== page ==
Women Continue to Be Sexualized and Misrepresented in Ads, Even in 2017

New data from Geena Davis Institute on Gender in Media and JWT

Women are still underrepresented in ads. Getty Images
Headshot of Katie Richards

Between 2006 and 2017 there was relatively little change in how women were represented in advertising, and in the last nine months progress has still been slow. However, there’s some hope that brands and advertisers are working to rectify that.

J. Walter Thompson New York and The Geena Davis Institute on Gender in Media released new research around the topic at Advertising Week New York. Overall, the data shows that things aren’t improving when it comes to gender diversity in marketing.

Earlier in the year at the Cannes Lions Festival of Creativity, the duo presented data focused on gender representation in ads between 2006 and 2016. The numbers weren’t great. Men were four times as likely to appear in ads as women and received seven times more speaking time than women. Women were usually portrayed in their 20s in ads, while men were in their 20s, 30s and 40s.

JWT and the institute released a new set of data that looked at the past nine months to see whether the numbers would improve. Unfortunately, it appears many agencies and brands still haven’t learned their lessons.

When it comes to humor, men are 2.6 times more likely to play funny characters in ads, but between 2006 and 2016 men were landing the funny roles just twice as often as women. It’s a small increase, but still worth noting, according to the institute.

Then there’s the problem of portraying women with jobs. From 2006 to 2016, ads portrayed just one in four women as having a job (and to top it off women were 48 percent more likely to be shown in the kitchen). That was compared to one in three men who were shown with jobs. Now in just one year, only one in five women had a job, compared to two in five men.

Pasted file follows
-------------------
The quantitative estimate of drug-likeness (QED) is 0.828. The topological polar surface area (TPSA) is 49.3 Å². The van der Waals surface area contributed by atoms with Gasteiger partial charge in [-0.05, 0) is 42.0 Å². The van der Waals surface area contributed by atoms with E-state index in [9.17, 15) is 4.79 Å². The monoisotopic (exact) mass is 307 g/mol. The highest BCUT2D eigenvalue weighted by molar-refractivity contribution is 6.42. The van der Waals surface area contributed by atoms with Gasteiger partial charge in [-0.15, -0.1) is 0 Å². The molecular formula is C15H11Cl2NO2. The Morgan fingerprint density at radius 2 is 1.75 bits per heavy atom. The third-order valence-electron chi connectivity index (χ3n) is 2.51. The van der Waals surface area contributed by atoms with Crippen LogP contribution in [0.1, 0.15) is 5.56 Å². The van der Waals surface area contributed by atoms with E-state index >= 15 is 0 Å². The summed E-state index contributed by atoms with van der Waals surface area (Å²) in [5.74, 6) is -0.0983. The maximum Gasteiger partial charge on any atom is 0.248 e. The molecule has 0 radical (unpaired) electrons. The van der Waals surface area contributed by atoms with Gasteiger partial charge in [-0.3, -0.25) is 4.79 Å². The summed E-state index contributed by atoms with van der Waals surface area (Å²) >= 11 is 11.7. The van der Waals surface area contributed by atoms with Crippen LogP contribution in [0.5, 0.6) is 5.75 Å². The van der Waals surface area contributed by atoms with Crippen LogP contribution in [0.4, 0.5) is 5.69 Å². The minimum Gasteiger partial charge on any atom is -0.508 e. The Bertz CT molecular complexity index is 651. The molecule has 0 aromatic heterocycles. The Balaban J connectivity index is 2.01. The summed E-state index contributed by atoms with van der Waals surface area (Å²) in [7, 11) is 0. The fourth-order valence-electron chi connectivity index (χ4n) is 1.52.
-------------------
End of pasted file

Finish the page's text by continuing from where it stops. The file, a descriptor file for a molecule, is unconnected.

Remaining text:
Finally, when it comes to intelligence, men are 89 percent more likely to be depicted as smart in comparison to women. That number is up from 62 percent from the last 10 years.

“These findings are truly disheartening. But I am inspired and hopeful to see the impact and resonance they have had already with clients, partners and colleagues. I cannot wait for our industry to show that they are much better than that,” Lynn Power, CEO, JWT New York, said.

The only area where things have changed in a favorable way is around the objectification of women in ads–well, sort of. Between 2006 and 2016 women were shown in sexually revealing clothing six times more than men. In 2017 that dropped from six times to five times, but the number of female characters shown in sexual revealing clothing overall remained the same (one in 10).

The Geena Davis Institute on Gender in Media uses what it refers to as GD-IQ to gather its data. The institute partnered with Google to develop the technology, which uses audio and video recognition to analyze how many women are in ads versus men and how much screen time and speaking time women get. Most recently, the technology is being used to dive into what races are portrayed in ads and how often.

@ktjrichards katie.richards@adweek.com Katie Richards is a staff writer for Adweek.